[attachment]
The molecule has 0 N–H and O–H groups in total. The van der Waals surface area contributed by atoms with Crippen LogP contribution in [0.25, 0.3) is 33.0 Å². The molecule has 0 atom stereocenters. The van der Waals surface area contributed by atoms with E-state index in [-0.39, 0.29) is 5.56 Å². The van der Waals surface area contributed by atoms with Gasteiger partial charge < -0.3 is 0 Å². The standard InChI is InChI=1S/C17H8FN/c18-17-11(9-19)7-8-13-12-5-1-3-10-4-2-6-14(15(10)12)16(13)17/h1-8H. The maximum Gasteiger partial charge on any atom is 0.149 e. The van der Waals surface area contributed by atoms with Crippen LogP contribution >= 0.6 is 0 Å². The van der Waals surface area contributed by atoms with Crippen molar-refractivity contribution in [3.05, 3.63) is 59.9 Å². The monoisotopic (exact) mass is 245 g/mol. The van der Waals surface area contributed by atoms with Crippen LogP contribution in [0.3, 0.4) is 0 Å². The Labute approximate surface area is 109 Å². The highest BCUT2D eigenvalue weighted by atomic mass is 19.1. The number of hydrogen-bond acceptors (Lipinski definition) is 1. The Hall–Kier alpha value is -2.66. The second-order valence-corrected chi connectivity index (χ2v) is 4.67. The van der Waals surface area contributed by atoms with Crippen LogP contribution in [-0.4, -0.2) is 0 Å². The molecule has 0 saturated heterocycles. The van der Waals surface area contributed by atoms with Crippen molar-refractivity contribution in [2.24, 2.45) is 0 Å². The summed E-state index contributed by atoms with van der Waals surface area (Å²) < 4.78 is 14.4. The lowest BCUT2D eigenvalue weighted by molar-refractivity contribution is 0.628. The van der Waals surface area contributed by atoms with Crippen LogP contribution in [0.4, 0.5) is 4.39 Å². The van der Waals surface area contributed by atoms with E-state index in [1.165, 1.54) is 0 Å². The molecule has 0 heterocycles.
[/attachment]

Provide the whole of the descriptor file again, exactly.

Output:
The molecule has 0 N–H and O–H groups in total. The van der Waals surface area contributed by atoms with Crippen LogP contribution in [0.25, 0.3) is 33.0 Å². The molecule has 0 atom stereocenters. The van der Waals surface area contributed by atoms with E-state index in [-0.39, 0.29) is 5.56 Å². The van der Waals surface area contributed by atoms with Gasteiger partial charge < -0.3 is 0 Å². The standard InChI is InChI=1S/C17H8FN/c18-17-11(9-19)7-8-13-12-5-1-3-10-4-2-6-14(15(10)12)16(13)17/h1-8H. The maximum Gasteiger partial charge on any atom is 0.149 e. The van der Waals surface area contributed by atoms with Crippen LogP contribution >= 0.6 is 0 Å². The van der Waals surface area contributed by atoms with Crippen molar-refractivity contribution in [3.05, 3.63) is 59.9 Å². The monoisotopic (exact) mass is 245 g/mol. The van der Waals surface area contributed by atoms with Crippen LogP contribution in [0.3, 0.4) is 0 Å². The Labute approximate surface area is 109 Å². The highest BCUT2D eigenvalue weighted by atomic mass is 19.1. The number of hydrogen-bond acceptors (Lipinski definition) is 1. The Hall–Kier alpha value is -2.66. The second-order valence-corrected chi connectivity index (χ2v) is 4.67. The van der Waals surface area contributed by atoms with Crippen LogP contribution in [-0.4, -0.2) is 0 Å². The molecule has 0 saturated heterocycles. The van der Waals surface area contributed by atoms with Crippen molar-refractivity contribution in [2.24, 2.45) is 0 Å². The summed E-state index contributed by atoms with van der Waals surface area (Å²) < 4.78 is 14.4. The lowest BCUT2D eigenvalue weighted by molar-refractivity contribution is 0.628. The van der Waals surface area contributed by atoms with Crippen LogP contribution in [0.4, 0.5) is 4.39 Å². The van der Waals surface area contributed by atoms with E-state index in [1.165, 1.54) is 0 Å². The molecule has 0 heterocycles.